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Working to Length & Tracking Rows

Working to length

As you knit, you’re often instructed to knit to a certain length. There are two ways you’ll see this in patterns, and if you’re familiar with my style – you’ll know I prefer one over the other!

“Work to 5 inches” vs. “work 96 rows”

These instructions will get you to the same place – 5” of knitting. But only if two things are true:

  1. Your gauge does not change with blocking

  2. You can accurately measure the length of your piece while it is still on the needles.

Gauge usually changes with wet blocking.

If you’re going to steam or spray block, and don’t intend to wash your piece, you may not have to worry about your gauge changing. But if you’re wet blocking, it’s rare not to have some change in gauge. That’s why you should always measure gauge after your swatch has been wet blocked and thoroughly dried.

Some textures change more with blocking

I find that ribs, textures, and colorwork change the most with blocking. Ribs and textures tend to settle into their natural wide-stitch formats. Colorwork’s tension evens out, and the stitches settle into their tall formats.

A long, narrow knit panel in green, with deep knit/purl texture, lies on a log
When knitting long panels and joining them together, counting rows keeps all those pieces the same EXACT length.

Some yarns change more with blocking

If you’re working with a high-memory, bouncy yarn, it may not change as much as a slippery yarn, such as superwash or silk. Similarly, stretchy yarns like cotton may change more than wools.

Measure before AND after

Measuring before you block will give you working gauge. With working gauge in hand, you can check your work periodically to make sure that your gauge isn’t changing as you knit.

Having both working and final gauge will also tell you if your gauge changes with blocking. If it does, you will not want to rely on a ruler to know when to stop knitting, or your lengths will all change when they get wet!

Note: You’re making a nice big swatch, right? Just because gauge is given over 4” / 10 cm doesn’t mean you should make your swatch that small! Go for at least 6” of measurable work, measure whole stitches, and divide the number of stitches/rows by length to get stitches/rows per inch / cm. Multiply that by 4 / 10 to see how your gauge stacks up.

In my patterns, I give you both the measurement and the rows when you’re knitting to length

Personally, I like to know how many rows to knit. I want to make sure my garment comes out the exact length I’m picturing – and that all sides and the front and back are all the same length.

That kind of precision matters more for designers, but I think knitters deserve access to the same tools!

A stack of gorgeous, highly textured sport weight yarn stacked on a log.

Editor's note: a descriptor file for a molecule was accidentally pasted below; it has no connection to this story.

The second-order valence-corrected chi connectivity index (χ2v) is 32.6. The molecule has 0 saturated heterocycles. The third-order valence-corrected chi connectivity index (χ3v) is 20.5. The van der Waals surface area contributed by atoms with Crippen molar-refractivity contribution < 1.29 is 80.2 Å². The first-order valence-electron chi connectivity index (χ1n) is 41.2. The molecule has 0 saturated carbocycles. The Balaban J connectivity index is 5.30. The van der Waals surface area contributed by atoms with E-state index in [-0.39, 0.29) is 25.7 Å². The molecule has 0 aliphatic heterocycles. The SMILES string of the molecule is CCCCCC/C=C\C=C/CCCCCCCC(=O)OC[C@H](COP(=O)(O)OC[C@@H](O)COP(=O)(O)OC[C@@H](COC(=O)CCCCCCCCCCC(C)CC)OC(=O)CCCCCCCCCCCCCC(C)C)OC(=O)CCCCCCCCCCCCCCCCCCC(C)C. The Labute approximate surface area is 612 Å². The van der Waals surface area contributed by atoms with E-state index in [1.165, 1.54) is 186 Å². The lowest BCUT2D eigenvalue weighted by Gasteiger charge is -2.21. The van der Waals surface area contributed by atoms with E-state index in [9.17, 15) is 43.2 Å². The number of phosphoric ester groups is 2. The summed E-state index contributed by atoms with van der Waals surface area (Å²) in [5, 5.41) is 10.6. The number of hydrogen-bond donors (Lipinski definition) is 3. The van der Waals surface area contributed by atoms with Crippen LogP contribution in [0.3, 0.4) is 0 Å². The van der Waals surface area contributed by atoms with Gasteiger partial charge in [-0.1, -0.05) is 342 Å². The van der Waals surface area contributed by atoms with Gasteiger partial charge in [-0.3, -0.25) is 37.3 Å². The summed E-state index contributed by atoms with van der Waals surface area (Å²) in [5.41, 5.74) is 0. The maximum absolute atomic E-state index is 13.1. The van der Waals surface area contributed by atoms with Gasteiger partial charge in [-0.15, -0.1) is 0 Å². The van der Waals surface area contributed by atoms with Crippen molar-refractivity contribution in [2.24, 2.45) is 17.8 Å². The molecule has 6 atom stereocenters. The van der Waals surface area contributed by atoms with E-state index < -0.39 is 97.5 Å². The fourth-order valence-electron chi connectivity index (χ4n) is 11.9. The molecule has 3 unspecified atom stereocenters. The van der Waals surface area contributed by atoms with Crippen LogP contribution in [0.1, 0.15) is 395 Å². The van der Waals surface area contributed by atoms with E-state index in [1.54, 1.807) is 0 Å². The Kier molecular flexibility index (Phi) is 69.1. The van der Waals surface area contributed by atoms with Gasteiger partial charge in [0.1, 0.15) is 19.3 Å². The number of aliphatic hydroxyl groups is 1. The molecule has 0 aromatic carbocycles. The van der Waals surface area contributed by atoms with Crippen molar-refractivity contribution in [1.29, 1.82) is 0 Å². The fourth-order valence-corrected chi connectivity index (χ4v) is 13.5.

This gorgeous yarn is from Lavendar Lune Yarn Co!

Tracking your rows

Knitters find so many clever ways to track their progress. I’ve heard it can be more intimidating to stare down 160 rows in pattern than 10” in pattern though, so I wanted to share some of the ways I track progress.

  • Use progress keepers. I prefer lightbulb stitch markers because they’re light and I typically work with light fabrics. I put in one every 10 rows.

  • Write out a progress chart. I’ve written about progress charts before, but basically, write out every row and any instructions you’ll work on the row when you’ll work it, and then check it off as you go.

  • Try a row counter chain. These are chains of stitch markers with chains on them. As you work each row, you move to the next highest number on the chain. Once ten rows are complete, you can clip a stitch marker to the end for your tens unit. If you have a difficult-to-count stitch pattern, it might be very helpful to have each row counted.

  • Go with a traditional stitch counter! Whether it’s a ring or one of those satisfying clicky-jobbies, these tools have been around a long time for a good reason.

One more tip – develop a convention for when you’ll check off your progress. For example, if I’m knitting something with shaping only on the RS, I’ll usually mark two rows complete at the end of WS row. That means I’m spending half as much time marking progress. This is my absolute standard convention, and if I vary from it on any project, I write that down!

I hope y'all find this helpful - both the why and the how! If you have any other tips for readers on tracking rows, pop them in the comments!

Go Further

  • More about blocking - using pins, dealing with slippery yarns - here!

  • Aimee Sher has a fun post about scary blocking questions, and in it she links to some IG posts she put together.

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